Lake Tanganyika and Lake Malawi (or Lake Nyasa) in inland Tanzania have huge numbers of endemic cichlids. Diving is possible, but these lakes are off the beaten track and getting there ususally requires a tailored tour.

Dive boat by Mnemba Island off north-eastern Zanzibar.

Deep sea fishing
Boats for deep sea fishing may be chartered along most parts of the Kenyan and Tanzanian coasts, offered by local captains or fishing clubs. Some beach resorts have their own boats.

Big game fish is found in these parts of the Indian Ocean, including marlin, tuna, sharks and sailfish. Some boats do night fishing for broadbill. On less ambitious tours, mainly just fishing outside the local reef, barracudas are a typical catch.

In Kenya, fishing boats capable of longer tours can be chartered in Diani Beach, the Mombasa area, Mtwapa, Malindi and Watamu. Small boats for fishing locally may be booked around virtually any hotel along the coast. In Tanzania, most fishing tours start from Pemba and Zanzibar Islands, from where you can fish the Pemba Channel, which is a prime area for big marlin. Once again, boats may be found at most hotels. Some, like Ras Nungwi Beach Hotel on the northern tip of Zanzibar, offer ambitious fishing and have their own well-equipped boats.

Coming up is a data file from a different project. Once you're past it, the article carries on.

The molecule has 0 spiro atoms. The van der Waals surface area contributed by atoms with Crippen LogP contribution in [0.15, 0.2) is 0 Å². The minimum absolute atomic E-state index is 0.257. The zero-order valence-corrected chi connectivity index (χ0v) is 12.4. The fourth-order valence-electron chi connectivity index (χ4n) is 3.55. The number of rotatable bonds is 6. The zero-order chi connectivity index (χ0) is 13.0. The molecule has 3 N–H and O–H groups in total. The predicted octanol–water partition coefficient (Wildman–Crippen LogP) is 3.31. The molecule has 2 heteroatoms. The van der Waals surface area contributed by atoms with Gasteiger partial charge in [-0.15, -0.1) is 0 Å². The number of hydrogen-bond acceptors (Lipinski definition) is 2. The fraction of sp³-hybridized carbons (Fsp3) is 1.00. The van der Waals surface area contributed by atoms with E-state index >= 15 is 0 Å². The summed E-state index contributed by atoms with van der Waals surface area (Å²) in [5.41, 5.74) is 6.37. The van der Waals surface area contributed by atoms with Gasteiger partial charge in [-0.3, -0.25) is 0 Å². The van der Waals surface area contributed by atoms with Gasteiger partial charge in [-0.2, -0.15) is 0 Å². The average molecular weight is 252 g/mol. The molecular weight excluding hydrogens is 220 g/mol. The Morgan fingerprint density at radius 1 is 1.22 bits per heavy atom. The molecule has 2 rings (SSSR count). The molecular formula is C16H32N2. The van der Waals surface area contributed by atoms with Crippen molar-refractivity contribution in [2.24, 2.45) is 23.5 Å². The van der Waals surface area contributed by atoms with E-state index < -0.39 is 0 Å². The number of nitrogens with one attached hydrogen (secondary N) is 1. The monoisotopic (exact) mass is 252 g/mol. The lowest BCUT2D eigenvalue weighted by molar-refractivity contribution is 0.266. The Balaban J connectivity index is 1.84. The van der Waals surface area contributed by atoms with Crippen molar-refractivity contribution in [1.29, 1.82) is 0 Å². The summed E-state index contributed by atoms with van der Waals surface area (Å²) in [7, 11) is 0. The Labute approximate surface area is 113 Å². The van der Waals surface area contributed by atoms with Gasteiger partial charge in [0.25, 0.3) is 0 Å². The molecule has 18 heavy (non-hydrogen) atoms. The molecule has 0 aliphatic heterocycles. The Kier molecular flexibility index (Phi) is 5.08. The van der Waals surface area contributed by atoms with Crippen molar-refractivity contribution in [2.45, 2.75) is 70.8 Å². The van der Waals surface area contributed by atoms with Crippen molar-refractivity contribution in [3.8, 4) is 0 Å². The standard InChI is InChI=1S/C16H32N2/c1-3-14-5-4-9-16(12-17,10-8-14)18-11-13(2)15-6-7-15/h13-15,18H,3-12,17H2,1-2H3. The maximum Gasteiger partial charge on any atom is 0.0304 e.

The high season starts in November and continues into February or March. The fare for a good boat, including equipment, may be USD 500–600. Make sure that the boat operator and boat are insured, and (if you take fishing seriously) associated with IGFA or the local national game fishing association.

Freshwater fishing
Some lodge in Masai Mara in Kenya offer flights to Lake Victoria for Nile perch fishing, and some hotels in the Aberdare and Mount Kenya area, among these Outspan Hotel and the Aberdare Country Club, offer local trout fishing. Lake Turkana in northern Kenya also has interesting fishing, but it's a very remote area, far from the safari circuits. Going there takes tailoring your tour.